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Wirehouse Recruiting Stalls, Deals Keep Rising but Fewer Advisors Moving

Wall Street recruiting packages have continued to soar in the past year. But insiders say in the current market they're not great for brokers or firms.

Wall Street recruiting packages have continued to soar in the past year. But insiders say the deals are not always what they seem. These days there are a lot more strings attached and in the current market they’re not great for brokers or firms.

The numbers are impressive: Depending upon the firm and the broker, the total value of a deal can reach as much as 350 percent of a rep’s trailing 12 months’ production, says Rick Peterson, president of Rick Peterson & Associates, a Houston-based industry recruiting firm. “In a couple of cases, I’ve seen it hit 380 percent,” he says. And the up-front portion a top broker recruit can receive has risen substantially because firms want to make up for deferred compensation that will be lost when the broker leaves his former wirehouse firm, he explains.

But while the value of recruitment deals has doubled over the last several years, Peterson says, so, too, has the length of service firms require before deferred compensation vests—now typically in the range of nine to 10 years. What’s more, recruits are expected to quickly ramp up production to levels they were generating at their previous firms in order to receive certain growth bonuses that are built into the recruiting packages. The problem is, in the current market, ramping up production is no easy feat, and Peterson says relatively few recruits are able to do it. “Many branch managers have told me hitting these bonuses is unrealistic in this market,” he says. That means they’re often getting a lot less recruiting money than they bargained for when they made the switch. (A CEO of the brokerage unit of a wirehouse, who requested anonymity, agrees, saying these days few recruits hit their targets and score their entire recruiting package.)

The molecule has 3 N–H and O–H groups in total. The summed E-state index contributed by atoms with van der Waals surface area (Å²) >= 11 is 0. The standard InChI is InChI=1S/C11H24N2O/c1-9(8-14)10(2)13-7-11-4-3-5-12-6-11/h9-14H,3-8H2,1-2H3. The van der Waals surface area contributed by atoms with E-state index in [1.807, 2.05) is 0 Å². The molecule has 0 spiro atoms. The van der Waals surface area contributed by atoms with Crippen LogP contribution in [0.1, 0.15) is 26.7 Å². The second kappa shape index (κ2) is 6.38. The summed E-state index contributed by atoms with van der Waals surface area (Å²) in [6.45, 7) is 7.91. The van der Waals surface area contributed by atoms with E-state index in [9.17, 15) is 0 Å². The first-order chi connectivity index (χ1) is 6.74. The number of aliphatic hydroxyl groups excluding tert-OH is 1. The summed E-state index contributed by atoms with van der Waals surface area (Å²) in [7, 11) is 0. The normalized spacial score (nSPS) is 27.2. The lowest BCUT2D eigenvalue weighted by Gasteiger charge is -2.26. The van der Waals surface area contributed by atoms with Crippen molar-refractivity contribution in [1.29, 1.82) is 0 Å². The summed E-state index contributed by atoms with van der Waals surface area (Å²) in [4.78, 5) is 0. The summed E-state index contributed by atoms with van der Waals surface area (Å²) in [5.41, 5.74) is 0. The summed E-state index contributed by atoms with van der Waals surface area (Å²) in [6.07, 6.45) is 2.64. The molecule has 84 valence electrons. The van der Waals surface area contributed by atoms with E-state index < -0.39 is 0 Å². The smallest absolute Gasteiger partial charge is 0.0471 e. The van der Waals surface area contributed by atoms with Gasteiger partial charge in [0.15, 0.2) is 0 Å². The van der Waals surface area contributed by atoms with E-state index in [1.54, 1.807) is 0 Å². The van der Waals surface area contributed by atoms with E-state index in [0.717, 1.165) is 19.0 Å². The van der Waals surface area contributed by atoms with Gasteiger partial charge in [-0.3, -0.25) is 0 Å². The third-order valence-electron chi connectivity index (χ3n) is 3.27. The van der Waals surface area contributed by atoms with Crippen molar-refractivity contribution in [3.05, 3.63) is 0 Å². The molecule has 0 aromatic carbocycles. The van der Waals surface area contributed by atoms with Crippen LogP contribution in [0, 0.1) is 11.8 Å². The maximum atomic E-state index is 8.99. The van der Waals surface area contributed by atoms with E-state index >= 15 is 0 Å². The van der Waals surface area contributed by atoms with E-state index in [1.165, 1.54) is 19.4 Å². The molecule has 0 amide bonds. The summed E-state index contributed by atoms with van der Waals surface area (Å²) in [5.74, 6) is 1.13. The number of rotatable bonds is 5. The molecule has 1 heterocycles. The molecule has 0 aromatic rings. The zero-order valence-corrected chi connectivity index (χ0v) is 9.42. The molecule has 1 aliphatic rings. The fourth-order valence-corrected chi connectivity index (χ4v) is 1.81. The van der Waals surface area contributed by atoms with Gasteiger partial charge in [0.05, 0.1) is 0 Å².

As a result, recruiting in the industry is down at least 50 percent over the last year, Peterson says. “The disastrous market has seen many advisors switching firms or leaving the business altogether, and their accounts are often inherited by their peers,” he says. “However, the ‘new’ advisor can’t jump ship just as he is getting to know these clients, particularly when they’ve just been hosed by the awful market. Why would they follow a new broker to another firm right now? These reps have to stay put until they earn these people’s trust.”

Another reason recruiting is down: “The market is so horrible that many clients want to stay in cash,” Peterson says. “There are fewer clients and there’s less money to invest.” Indeed, while the number of U.S. millionaires peaked at 9.2 million in 2007, according to the Spectrem Group, a Chicago-based financial research firm, it plummeted to 6.7 million the next year as stock prices and real estate values tumbled.

What’s more, many top advisors are chained to their current firms under recent retention deals that won’t vest for some time, he says. “Moving is a huge amount of work and it’s not always financially justifiable. Many reps want to wait until they have less of their retention deals to pay off. I don’t see recruiting improving until the first quarter of 2011.”

Bad For Brokers, Bad For Firms?